A meningococcal disease vaccine used in New Zealand more than a decade ago is still providing protection, an expert says.
A British expert on vaccination, Andrew Pollard, advises the World Health Organisation and chairs the UK Joint Committee on Vaccination and Immunisation. He has been in New Zealand as the Otago University Margaret Black Fellow.
Professor Pollard also chaired a committee that led to the introduction in the United Kingdom two years ago of a vaccine covering multiple strains of the meningococcal disease, for use in a childhood immunisation programme.
This vaccine, Bexsero, is credited with halving rates of the disease in the UK.
The MeNZB vaccine was offered free in New Zealand between 2004 and 2006 to anyone under 20, to protect against an epidemic strain of the disease which was circulating here.
In New Zealand, the incidence of meningococcal disease is declining.
Routine immunisation of babies and preschoolers continued until June 2008 and immunisation of those at high risk until March 2011.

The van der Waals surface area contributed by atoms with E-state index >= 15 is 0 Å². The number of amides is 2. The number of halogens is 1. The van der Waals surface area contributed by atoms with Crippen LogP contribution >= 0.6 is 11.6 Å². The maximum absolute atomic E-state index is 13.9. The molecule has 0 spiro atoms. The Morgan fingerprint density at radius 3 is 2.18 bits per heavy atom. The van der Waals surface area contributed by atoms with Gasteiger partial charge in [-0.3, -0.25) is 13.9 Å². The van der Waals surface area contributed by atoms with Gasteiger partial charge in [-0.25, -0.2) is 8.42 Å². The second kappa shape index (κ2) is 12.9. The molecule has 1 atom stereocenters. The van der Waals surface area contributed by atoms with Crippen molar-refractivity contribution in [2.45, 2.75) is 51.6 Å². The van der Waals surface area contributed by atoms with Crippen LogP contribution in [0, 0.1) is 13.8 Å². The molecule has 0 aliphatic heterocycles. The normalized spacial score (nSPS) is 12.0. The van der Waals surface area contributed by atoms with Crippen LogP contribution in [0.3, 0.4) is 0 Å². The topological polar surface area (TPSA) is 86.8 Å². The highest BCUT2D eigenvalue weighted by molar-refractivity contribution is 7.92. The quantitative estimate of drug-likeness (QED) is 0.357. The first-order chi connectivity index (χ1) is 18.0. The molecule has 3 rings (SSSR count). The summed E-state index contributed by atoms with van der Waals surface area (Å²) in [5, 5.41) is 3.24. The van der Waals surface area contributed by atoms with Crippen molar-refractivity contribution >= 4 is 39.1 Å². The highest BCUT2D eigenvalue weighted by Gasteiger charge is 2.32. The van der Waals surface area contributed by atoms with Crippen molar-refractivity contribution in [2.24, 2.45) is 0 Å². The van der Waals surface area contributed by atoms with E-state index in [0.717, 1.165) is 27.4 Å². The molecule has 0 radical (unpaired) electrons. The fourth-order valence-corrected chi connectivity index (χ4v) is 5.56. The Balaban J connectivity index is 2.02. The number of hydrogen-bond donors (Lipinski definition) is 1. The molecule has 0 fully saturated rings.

Professor Pollard told Nine To Noon that data supplied by the Ministry of Health in New Zealand has been analysed to see what happened since the MeNZB programme started.
"And we've seen certainly up to 2013 there's still good evidence of protection in the population, which is really good news, that those people who were vaccinated are still benefiting now even some years later."
Professor Pollard chaired a committee that recommended the UK introduce a vaccine programme in 2015. It was adopted, and it became the first country in the world to use Bexsero in a childhood immunisation schedule.
He said the programme had halved the rates of meningococcal B disease in children in UK.
"Meningococcus was the leading infectious cause of death in childhood, so it was our number-one priority for preventing infectious deaths in childhood in the UK."
The new vaccine contained not one strain of the disease but many, and had been shown to be 80 to 95 percent effective at preventing disease caused by strains that the vaccine should prevent.
He said he was not advising this country to review what it was doing; that would be up to New Zealand-based immunisation experts and depend on rates of disease here.
But, he added there was now a vaccine that can prevent disease caused by different strains of meningococcal disease.
"And that does I think for all countries raise the question of 'is there validity in reviewing whether this vaccine is appropriate'? And I think from a safety perspective that has to be looked at and we have now a lot of safety data in the UK, having given millions of doses."
The Immunisation Advisory Centre at Auckland University told RNZ authorities here are closely monitoring UK data on the Bexsero vaccine.